During a junk room cleaning session, I came across a bunch of older hard drives that I wanted to give away… but what if they have my personal data on them? The answer is to securely wipe them, and on Mac OS X it couldn’t be simpler.
If you were running Windows, you can completely destroy your hard drive data using the boot and nuke CD, but since I’m not running Windows on this computer, I decided to use the built-in tools on OS X to get the job done.
Using Disk Utility to Securely Wipe a Hard Drive
First you’ll want to open up Disk Utility, which you can find in the Applications / Utilities folder, but it’s much easier to just do a Spotlight search to bring it up. Once you’ve done so, you’ll see the hard drive in the list, and once you click on it, you will find an Erase tab.
The important item on this page is the Security Options button, which gives you better options than just formatting the drive, which leaves your hard drive open to people using recovery tools.
Once you pop open the Secure Erase Options dialog, you can choose how securely you want to erase the drive. The default (fastest) is to just reformat the partition table, but you probably don’t want to do that unless you are certain you’ve never had any sensitive files on the drive. The “Most Secure” option is going to overwrite the drive 7 times to comply with government standards, but that’s also quite unnecessary since you only need to wipe a drive once to really secure the drive.
Your best bet is the second notch, which will write a single pass of zeros over the entire disk, which will be the fastest way to securely wipe your drive — although if you have a large hard drive, it will still take a very long time.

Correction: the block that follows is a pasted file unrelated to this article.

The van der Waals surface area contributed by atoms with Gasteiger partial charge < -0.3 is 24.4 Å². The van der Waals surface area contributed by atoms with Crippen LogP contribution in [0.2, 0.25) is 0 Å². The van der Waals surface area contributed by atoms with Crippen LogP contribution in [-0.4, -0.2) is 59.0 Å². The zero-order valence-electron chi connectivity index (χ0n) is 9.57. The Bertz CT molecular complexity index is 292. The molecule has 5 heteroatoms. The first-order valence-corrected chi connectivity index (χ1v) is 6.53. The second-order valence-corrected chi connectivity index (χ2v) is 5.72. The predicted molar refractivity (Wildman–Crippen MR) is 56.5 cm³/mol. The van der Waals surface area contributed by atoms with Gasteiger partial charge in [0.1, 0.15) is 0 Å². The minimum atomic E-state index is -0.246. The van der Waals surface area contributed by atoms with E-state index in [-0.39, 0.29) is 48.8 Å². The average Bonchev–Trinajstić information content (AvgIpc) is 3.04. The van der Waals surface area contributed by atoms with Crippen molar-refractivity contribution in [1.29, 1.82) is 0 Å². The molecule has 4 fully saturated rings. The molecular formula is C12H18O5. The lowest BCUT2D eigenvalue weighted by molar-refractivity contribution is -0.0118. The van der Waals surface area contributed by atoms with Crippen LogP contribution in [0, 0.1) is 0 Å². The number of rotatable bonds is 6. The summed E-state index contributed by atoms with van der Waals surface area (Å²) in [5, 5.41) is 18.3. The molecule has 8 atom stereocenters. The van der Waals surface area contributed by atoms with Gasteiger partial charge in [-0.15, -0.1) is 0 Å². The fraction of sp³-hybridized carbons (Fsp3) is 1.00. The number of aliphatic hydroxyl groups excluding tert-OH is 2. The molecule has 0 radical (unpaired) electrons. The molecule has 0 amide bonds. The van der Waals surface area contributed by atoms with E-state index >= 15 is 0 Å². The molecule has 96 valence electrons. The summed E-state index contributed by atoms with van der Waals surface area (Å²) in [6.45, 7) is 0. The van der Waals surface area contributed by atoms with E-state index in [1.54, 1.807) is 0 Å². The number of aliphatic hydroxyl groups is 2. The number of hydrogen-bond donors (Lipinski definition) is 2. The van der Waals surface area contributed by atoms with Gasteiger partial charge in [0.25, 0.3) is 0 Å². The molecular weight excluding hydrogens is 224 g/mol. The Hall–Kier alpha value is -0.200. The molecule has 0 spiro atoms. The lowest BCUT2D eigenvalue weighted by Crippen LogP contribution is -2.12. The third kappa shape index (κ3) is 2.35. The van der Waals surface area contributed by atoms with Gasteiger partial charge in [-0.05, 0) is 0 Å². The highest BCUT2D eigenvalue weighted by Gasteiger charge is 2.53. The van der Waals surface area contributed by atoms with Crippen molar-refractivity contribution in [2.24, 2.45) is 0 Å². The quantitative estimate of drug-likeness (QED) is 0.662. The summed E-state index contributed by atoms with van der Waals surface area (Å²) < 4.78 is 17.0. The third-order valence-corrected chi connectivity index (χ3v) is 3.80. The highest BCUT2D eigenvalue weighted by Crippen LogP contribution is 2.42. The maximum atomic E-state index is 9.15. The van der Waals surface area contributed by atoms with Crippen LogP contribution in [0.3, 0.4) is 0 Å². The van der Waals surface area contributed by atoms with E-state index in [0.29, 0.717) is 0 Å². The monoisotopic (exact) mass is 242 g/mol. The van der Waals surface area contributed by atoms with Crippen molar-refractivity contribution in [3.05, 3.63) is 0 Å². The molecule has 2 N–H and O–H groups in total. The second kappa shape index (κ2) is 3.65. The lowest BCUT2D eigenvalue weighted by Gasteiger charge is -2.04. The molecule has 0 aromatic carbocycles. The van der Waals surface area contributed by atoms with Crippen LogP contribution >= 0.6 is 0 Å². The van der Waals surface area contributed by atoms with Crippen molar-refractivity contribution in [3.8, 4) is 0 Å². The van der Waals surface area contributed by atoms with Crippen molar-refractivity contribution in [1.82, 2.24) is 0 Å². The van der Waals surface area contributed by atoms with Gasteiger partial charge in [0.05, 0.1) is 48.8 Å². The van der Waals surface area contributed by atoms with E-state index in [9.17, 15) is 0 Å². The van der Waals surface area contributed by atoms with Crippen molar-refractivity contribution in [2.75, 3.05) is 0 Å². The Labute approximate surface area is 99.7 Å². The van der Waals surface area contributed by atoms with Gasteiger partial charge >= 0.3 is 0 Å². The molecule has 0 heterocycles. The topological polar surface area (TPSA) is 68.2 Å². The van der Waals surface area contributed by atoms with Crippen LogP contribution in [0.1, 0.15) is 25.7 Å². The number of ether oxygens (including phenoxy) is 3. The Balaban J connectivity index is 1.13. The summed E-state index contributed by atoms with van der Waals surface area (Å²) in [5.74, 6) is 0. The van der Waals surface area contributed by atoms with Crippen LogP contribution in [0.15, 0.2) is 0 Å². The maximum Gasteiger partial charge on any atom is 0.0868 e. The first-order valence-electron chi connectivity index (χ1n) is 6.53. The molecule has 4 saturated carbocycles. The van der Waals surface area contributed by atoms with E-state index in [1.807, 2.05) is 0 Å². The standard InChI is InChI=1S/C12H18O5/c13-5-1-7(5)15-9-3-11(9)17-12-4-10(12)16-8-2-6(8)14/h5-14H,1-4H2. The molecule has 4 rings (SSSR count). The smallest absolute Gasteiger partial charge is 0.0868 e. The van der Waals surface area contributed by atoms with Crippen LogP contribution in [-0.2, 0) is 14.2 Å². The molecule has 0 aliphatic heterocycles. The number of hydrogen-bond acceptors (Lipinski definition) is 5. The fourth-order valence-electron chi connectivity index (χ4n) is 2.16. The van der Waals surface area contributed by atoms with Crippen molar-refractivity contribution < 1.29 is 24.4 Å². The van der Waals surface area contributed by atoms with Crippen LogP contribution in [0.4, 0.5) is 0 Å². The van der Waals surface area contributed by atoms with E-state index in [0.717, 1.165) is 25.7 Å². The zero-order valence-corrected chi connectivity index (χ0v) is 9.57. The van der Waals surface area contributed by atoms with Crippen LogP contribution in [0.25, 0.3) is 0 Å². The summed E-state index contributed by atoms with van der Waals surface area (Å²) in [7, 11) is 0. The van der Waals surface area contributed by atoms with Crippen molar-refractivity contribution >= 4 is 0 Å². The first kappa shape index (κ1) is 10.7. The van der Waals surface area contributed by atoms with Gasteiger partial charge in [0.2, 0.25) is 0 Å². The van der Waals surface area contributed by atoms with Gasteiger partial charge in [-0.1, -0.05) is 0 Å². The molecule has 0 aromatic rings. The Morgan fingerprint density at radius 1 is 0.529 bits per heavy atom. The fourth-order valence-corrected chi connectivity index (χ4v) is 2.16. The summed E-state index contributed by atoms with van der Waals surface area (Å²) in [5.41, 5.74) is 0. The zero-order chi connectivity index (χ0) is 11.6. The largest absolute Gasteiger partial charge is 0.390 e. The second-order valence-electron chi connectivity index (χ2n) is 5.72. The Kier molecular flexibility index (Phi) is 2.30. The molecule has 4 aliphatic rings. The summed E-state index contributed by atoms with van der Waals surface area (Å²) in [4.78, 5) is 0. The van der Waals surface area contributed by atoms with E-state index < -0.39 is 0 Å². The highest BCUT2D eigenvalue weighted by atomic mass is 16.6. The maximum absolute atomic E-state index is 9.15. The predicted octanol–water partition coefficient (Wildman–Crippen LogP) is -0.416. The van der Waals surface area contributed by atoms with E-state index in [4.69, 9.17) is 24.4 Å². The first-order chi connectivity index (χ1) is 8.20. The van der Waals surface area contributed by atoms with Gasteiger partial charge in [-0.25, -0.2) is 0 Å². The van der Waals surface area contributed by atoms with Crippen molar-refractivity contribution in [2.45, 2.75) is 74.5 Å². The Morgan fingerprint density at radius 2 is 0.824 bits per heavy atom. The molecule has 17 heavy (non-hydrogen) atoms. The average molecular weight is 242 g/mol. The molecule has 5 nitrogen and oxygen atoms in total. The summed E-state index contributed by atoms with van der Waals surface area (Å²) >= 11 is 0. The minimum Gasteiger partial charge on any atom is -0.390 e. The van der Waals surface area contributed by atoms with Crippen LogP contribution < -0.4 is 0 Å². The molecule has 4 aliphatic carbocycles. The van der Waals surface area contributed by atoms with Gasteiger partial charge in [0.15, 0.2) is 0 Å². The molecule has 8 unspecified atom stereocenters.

Once you’ve selected this option and moved on to the Erase button, you’ll be prompted whether you really want to erase the drive — it’s worth noting at this step that you should have clicked on the drive in the left-hand panel, not the partition. You don’t want to wipe just a partition, make sure you are wiping the whole drive.
Click the Erase button again, and you’ll be forced to sit there and wait for the erase to fully complete. It’s going to take a long time unless the drive is really small. If you change your mind in the middle, you’ll be able to click a Skip button that’ll just reformat the drive, but if you’ve had sensitive data on that drive, you should really wipe it properly.
Or get a giant hammer and smash it to bits. That’ll work too.